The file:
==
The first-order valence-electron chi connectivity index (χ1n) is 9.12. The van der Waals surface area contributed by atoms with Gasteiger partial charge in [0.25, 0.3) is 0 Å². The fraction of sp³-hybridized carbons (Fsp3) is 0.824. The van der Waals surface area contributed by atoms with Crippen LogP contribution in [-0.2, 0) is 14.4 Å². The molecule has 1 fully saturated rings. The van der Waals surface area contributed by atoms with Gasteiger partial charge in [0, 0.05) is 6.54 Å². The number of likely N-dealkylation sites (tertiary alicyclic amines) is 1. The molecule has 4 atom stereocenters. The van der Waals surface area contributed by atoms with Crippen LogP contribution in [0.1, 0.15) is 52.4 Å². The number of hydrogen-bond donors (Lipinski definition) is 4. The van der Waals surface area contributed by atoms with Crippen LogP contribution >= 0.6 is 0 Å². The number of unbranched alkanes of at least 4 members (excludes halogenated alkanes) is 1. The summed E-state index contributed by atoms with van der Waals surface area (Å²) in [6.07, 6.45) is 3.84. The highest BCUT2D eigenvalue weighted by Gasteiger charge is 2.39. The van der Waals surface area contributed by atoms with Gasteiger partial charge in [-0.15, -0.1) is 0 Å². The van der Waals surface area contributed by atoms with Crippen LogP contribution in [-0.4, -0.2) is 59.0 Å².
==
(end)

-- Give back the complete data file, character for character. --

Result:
The first-order valence-electron chi connectivity index (χ1n) is 9.12. The van der Waals surface area contributed by atoms with Gasteiger partial charge in [0.25, 0.3) is 0 Å². The fraction of sp³-hybridized carbons (Fsp3) is 0.824. The van der Waals surface area contributed by atoms with Crippen LogP contribution in [-0.2, 0) is 14.4 Å². The molecule has 1 fully saturated rings. The van der Waals surface area contributed by atoms with Gasteiger partial charge in [0, 0.05) is 6.54 Å². The number of likely N-dealkylation sites (tertiary alicyclic amines) is 1. The molecule has 4 atom stereocenters. The van der Waals surface area contributed by atoms with Crippen LogP contribution in [0.1, 0.15) is 52.4 Å². The number of hydrogen-bond donors (Lipinski definition) is 4. The van der Waals surface area contributed by atoms with Crippen LogP contribution >= 0.6 is 0 Å². The number of unbranched alkanes of at least 4 members (excludes halogenated alkanes) is 1. The summed E-state index contributed by atoms with van der Waals surface area (Å²) in [6.07, 6.45) is 3.84. The highest BCUT2D eigenvalue weighted by Gasteiger charge is 2.39. The van der Waals surface area contributed by atoms with Gasteiger partial charge in [-0.15, -0.1) is 0 Å². The van der Waals surface area contributed by atoms with Crippen LogP contribution in [-0.4, -0.2) is 59.0 Å².